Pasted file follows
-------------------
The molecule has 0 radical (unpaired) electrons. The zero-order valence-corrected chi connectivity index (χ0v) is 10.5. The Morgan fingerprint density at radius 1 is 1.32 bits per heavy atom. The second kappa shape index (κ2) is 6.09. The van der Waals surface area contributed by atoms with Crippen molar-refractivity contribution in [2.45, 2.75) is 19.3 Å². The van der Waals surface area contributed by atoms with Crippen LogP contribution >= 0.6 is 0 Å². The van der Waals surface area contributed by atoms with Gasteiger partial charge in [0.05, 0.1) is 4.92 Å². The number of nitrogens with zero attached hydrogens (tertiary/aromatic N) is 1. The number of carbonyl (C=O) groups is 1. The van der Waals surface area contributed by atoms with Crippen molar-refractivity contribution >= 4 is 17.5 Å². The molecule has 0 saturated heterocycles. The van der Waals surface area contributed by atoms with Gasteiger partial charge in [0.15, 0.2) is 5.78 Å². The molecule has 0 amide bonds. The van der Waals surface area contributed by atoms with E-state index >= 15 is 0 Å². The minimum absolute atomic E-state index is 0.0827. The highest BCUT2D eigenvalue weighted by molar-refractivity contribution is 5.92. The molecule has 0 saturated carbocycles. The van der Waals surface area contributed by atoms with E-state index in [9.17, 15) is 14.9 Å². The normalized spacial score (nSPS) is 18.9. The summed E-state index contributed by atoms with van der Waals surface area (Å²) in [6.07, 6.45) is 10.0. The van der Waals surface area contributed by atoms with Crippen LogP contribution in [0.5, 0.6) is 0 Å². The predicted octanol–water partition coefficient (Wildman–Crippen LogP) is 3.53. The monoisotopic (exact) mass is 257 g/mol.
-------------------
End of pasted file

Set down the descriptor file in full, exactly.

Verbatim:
The molecule has 0 radical (unpaired) electrons. The zero-order valence-corrected chi connectivity index (χ0v) is 10.5. The Morgan fingerprint density at radius 1 is 1.32 bits per heavy atom. The second kappa shape index (κ2) is 6.09. The van der Waals surface area contributed by atoms with Crippen molar-refractivity contribution in [2.45, 2.75) is 19.3 Å². The van der Waals surface area contributed by atoms with Crippen LogP contribution >= 0.6 is 0 Å². The van der Waals surface area contributed by atoms with Gasteiger partial charge in [0.05, 0.1) is 4.92 Å². The number of nitrogens with zero attached hydrogens (tertiary/aromatic N) is 1. The number of carbonyl (C=O) groups is 1. The van der Waals surface area contributed by atoms with Crippen molar-refractivity contribution >= 4 is 17.5 Å². The molecule has 0 saturated heterocycles. The van der Waals surface area contributed by atoms with Gasteiger partial charge in [0.15, 0.2) is 5.78 Å². The molecule has 0 amide bonds. The van der Waals surface area contributed by atoms with E-state index >= 15 is 0 Å². The minimum absolute atomic E-state index is 0.0827. The highest BCUT2D eigenvalue weighted by molar-refractivity contribution is 5.92. The molecule has 0 saturated carbocycles. The van der Waals surface area contributed by atoms with E-state index in [9.17, 15) is 14.9 Å². The normalized spacial score (nSPS) is 18.9. The summed E-state index contributed by atoms with van der Waals surface area (Å²) in [6.07, 6.45) is 10.0. The van der Waals surface area contributed by atoms with Crippen LogP contribution in [0.5, 0.6) is 0 Å². The predicted octanol–water partition coefficient (Wildman–Crippen LogP) is 3.53. The monoisotopic (exact) mass is 257 g/mol.